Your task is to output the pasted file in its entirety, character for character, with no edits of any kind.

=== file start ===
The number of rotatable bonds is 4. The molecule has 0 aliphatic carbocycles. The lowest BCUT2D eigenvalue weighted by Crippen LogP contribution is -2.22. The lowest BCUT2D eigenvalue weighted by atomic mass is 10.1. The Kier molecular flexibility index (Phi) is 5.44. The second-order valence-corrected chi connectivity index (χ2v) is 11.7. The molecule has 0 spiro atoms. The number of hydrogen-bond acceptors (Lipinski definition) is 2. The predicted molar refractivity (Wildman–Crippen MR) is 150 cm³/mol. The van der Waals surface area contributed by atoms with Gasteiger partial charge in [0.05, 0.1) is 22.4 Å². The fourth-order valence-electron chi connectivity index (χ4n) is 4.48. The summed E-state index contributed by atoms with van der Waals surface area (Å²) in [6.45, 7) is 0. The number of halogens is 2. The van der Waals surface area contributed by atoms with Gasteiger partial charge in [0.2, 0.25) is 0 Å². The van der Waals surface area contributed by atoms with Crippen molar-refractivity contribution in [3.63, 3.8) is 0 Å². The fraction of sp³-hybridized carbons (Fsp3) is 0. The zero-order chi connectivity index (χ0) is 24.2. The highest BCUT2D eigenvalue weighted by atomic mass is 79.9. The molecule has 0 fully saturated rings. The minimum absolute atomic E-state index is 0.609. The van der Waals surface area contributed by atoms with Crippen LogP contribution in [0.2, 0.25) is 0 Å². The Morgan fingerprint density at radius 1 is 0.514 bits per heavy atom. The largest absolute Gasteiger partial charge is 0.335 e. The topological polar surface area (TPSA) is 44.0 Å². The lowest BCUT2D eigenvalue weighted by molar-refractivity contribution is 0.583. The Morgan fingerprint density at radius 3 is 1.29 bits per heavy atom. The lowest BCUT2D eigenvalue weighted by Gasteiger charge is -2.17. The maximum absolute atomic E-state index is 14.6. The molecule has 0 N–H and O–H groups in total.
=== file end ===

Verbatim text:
The number of rotatable bonds is 4. The molecule has 0 aliphatic carbocycles. The lowest BCUT2D eigenvalue weighted by Crippen LogP contribution is -2.22. The lowest BCUT2D eigenvalue weighted by atomic mass is 10.1. The Kier molecular flexibility index (Phi) is 5.44. The second-order valence-corrected chi connectivity index (χ2v) is 11.7. The molecule has 0 spiro atoms. The number of hydrogen-bond acceptors (Lipinski definition) is 2. The predicted molar refractivity (Wildman–Crippen MR) is 150 cm³/mol. The van der Waals surface area contributed by atoms with Gasteiger partial charge in [0.05, 0.1) is 22.4 Å². The fourth-order valence-electron chi connectivity index (χ4n) is 4.48. The summed E-state index contributed by atoms with van der Waals surface area (Å²) in [6.45, 7) is 0. The number of halogens is 2. The van der Waals surface area contributed by atoms with Gasteiger partial charge in [0.2, 0.25) is 0 Å². The van der Waals surface area contributed by atoms with Crippen molar-refractivity contribution in [3.63, 3.8) is 0 Å². The fraction of sp³-hybridized carbons (Fsp3) is 0. The zero-order chi connectivity index (χ0) is 24.2. The highest BCUT2D eigenvalue weighted by atomic mass is 79.9. The molecule has 0 fully saturated rings. The minimum absolute atomic E-state index is 0.609. The van der Waals surface area contributed by atoms with Crippen LogP contribution in [0.2, 0.25) is 0 Å². The Morgan fingerprint density at radius 1 is 0.514 bits per heavy atom. The largest absolute Gasteiger partial charge is 0.335 e. The topological polar surface area (TPSA) is 44.0 Å². The lowest BCUT2D eigenvalue weighted by molar-refractivity contribution is 0.583. The Morgan fingerprint density at radius 3 is 1.29 bits per heavy atom. The lowest BCUT2D eigenvalue weighted by Gasteiger charge is -2.17. The maximum absolute atomic E-state index is 14.6. The molecule has 0 N–H and O–H groups in total.